Tasting Notes: Lucid Absinthe


Having no special connections in the spirits industry, I’ve been waiting patiently to get my bottle of Lucid absinthe for several months. The first true absinthe to reach the U.S. market since the drink was banned nearly 100 years ago, Lucid has caused quite a stir in the spirits world. But so far it’s only distributed in New York and New Jersey. And according to the friendly folks at John Walker Co., who I went and pestered recently, it won’t be available for another month or more. They did let slip, however, that St. George Spirits is about to release an absinthe of their own – did I hear that right?! Reason to check back next month, but not good enough right now.

After a little sleuthing online, I discovered that Drink Up NY not only carried Lucid, but it was $5 off, and they offer free shipping on all orders of $50 or more. Done. My bottle was delivered to the office yesterday, and Andy and I cracked it open for a tasting last night.

I haven’t tried any of the absinthes available on the international market, but for what it’s worth, I was impressed by the crispness, balance, and complexity of Lucid’s flavors. Though it is not as thick or rich looking as some of the varieties I’ve seen pictured online, it has a pleasant, silky mouthfeel and an excellent aftertaste. Even as other quality absinthes arrive on the market, the accessibly and reasonable price of Lucid will probably make it my default absinthe for cocktails.

How to Drink Absinthe

Absinthe should be prepared very slowly. Though you can omit the sugar, and even the water, this is the most traditional method and brings out the flavors beautifully.

1. Pour 1-1.5 ounces absinthe into a glass. Rest an absinthe spoon – or a common kitchen fork :) – on the rim of the glass and place a sugar cube on top.

2. Very slowly, drip ice cold water over the sugar cube until it dissolves. You may need to continue adding water until you’ve reached a ratio somewhere between 3:1 and 5:1 of water to absinthe.

3. As the sugar dissolves and the water drips into the absinthe, observe the liquid as it begins to grow cloudy. Eventually the whole drink will be opaque.

4. Stir a few times with the spoon and enjoy.

Notes: For a charming demonstration on preparing absinthe, take a look at this video clip. For more on the legality of absinthe, here’s a good article from the Washington Post.

8 Responses to “Tasting Notes: Lucid Absinthe”

  1. We did a comparative tasting of Lucid with two absinthes (Jade 1901 and Fougerolles) that our friends schlepped back from Europe, and it fared pretty well — especially when factoring in their relative price points and availability.

    It’s a bit buried at the end of this post, in case you’re interested:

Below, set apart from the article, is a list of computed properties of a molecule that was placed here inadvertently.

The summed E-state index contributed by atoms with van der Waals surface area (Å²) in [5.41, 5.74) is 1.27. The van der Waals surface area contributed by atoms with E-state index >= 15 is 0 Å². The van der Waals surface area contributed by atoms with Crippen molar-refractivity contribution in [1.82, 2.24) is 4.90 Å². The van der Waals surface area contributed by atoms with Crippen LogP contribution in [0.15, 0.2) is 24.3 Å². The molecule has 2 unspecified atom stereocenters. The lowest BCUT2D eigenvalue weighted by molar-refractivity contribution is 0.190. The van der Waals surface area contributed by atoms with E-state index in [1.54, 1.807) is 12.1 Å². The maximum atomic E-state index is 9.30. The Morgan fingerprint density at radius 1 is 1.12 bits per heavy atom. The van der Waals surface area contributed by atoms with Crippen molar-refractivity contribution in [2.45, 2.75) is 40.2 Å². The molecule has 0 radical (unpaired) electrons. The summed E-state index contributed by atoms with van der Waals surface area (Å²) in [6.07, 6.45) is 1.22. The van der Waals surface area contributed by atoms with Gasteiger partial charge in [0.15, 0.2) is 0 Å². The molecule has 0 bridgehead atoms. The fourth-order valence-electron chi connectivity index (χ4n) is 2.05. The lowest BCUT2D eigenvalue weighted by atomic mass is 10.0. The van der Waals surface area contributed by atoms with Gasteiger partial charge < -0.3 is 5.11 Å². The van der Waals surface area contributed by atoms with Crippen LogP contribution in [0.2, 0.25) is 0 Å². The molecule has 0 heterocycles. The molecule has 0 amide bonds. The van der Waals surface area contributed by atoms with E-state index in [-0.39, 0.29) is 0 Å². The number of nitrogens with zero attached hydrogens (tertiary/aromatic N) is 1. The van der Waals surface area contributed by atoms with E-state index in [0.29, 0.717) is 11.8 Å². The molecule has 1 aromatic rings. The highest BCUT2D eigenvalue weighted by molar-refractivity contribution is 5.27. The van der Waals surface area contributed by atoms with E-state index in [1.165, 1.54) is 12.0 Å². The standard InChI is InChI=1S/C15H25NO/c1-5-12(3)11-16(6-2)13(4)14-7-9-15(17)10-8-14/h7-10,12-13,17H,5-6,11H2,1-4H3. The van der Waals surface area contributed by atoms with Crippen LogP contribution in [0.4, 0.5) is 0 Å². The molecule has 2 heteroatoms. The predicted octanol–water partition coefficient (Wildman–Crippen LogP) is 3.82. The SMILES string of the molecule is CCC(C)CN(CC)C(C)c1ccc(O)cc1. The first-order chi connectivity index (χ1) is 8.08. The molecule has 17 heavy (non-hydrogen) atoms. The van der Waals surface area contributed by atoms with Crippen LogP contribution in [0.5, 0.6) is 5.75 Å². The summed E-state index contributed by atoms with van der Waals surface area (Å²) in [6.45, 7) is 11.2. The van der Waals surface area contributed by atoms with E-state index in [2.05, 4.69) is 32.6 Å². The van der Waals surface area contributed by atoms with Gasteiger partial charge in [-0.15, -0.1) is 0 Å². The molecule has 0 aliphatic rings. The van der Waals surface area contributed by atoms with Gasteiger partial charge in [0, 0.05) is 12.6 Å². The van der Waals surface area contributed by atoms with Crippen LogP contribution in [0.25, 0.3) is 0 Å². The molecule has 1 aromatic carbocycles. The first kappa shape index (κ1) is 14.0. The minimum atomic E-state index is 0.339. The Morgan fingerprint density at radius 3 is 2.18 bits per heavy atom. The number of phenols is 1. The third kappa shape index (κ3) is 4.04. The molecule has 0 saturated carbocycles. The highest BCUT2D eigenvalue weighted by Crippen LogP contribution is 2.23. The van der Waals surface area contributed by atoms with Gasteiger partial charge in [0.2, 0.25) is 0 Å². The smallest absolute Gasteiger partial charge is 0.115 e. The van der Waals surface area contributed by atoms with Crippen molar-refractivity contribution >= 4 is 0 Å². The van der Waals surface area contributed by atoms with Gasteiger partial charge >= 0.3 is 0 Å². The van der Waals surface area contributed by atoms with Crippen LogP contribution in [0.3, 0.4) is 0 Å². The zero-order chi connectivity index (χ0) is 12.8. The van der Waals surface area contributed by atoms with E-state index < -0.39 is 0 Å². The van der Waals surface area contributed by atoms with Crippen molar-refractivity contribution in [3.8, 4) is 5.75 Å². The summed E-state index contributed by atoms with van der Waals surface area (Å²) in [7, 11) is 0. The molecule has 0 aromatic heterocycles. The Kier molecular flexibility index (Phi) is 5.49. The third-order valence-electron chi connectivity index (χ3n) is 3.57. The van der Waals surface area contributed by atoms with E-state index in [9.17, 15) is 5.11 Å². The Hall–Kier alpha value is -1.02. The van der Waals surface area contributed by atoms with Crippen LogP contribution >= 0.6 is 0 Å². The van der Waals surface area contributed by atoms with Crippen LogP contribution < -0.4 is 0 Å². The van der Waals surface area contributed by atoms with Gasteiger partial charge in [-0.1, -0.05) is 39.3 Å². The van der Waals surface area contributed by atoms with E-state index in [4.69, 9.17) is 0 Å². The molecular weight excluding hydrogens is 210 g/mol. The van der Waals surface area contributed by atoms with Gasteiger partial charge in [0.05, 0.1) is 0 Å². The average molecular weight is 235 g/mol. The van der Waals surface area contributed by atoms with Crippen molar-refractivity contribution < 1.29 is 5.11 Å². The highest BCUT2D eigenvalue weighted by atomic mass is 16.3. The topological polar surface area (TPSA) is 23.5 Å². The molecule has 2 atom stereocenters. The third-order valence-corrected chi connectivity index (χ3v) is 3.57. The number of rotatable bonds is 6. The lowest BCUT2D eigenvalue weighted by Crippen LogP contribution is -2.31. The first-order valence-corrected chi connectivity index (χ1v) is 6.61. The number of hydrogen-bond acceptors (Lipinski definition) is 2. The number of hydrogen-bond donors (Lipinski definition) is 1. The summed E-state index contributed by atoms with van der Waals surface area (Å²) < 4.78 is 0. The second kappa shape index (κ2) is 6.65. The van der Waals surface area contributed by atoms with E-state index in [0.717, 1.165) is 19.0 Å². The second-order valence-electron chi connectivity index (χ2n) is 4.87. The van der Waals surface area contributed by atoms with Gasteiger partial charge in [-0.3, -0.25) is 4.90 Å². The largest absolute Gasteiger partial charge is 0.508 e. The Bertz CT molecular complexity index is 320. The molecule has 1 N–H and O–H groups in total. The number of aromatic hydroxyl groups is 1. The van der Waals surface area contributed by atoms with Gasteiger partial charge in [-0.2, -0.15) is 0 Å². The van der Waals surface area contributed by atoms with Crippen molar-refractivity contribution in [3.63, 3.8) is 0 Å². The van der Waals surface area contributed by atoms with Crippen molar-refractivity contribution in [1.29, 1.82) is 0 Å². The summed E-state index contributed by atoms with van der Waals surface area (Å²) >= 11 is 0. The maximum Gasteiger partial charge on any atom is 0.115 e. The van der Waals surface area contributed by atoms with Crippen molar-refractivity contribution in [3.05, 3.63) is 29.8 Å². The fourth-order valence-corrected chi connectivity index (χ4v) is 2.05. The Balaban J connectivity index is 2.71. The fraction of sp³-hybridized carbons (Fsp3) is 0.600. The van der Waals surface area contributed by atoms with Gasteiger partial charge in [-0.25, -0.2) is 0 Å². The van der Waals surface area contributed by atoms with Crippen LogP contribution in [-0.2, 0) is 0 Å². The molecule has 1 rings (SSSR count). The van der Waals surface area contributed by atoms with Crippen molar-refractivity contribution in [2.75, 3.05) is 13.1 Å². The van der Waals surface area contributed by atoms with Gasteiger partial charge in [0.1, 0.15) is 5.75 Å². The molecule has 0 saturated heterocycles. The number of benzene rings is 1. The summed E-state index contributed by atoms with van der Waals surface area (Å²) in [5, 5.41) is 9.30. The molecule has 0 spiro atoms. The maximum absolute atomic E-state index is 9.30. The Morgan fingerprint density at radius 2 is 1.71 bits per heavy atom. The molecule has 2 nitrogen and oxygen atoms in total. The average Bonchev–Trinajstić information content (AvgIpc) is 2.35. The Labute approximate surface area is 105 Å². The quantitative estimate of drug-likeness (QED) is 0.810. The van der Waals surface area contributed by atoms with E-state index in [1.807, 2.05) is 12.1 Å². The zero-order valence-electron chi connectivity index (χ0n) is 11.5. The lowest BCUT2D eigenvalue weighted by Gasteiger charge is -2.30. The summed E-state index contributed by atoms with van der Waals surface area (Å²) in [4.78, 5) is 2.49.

2. Thank you for sharing!

  3. I just purchased my first bottle of Lucid a couple days ago. This is the first time I have ever tried absinthe and I cannot lie, I found the flavor to be unexpectedly bad. The aroma was pleasant enough but I did not expect the flavor be so strong and “black licorice-like.” I did mix with a sugar cube and ice cold water but I found this drink quite unenjoyable. On the other hand I am a big whiskey drinker & know that whiskey, especially fine whiskey, is developed and acquired taste. Im wondering, what common drink recipes are there absinthes?

  4. i have just returned from new orleans and unexpectedly had my first absinthe encounter, i am hooked. i agree w/latham regarding the taste of a traditional preparation, however i discovered another version which was much more pleasant. this was made using the Lucid brand in a tiny bar on pirates alley and is very simple. 1,5-2,0 ounces of absinthe added to 8 ounces iced cocacola (or pepsi, im sure). the licorice flavor was still strong, but it seemed more like a Barq’s rootbeer than anything else.

  5. Unfortunately, this has all been a big marketing hype. I own a liquor store in NY, and can promise you this: What you are drinking is only a very strong alcoholic beverage. Wormwood and thujone (the active ingrediuents in REAL Absinthe) have been banned in the US for many years now because of thier dangerous side effects. The fact that Lucid is claiming that they use Wormwood in thier recipies is only a marketing scam. It is true that they use Wormwood however, it is not the same wormwood that was used many years ago before the absinthe prohibition. The Thujone is also there bu, once again, it is not the same. If you want a true absinthe, try the international market. Many of the absinthe distributors out there are very good, and have a true product-price-point. An 8 ounce bottle of true absinthe is generally around $75 to $100. Lucid sells for about $60 for a 750mL. See the difference?

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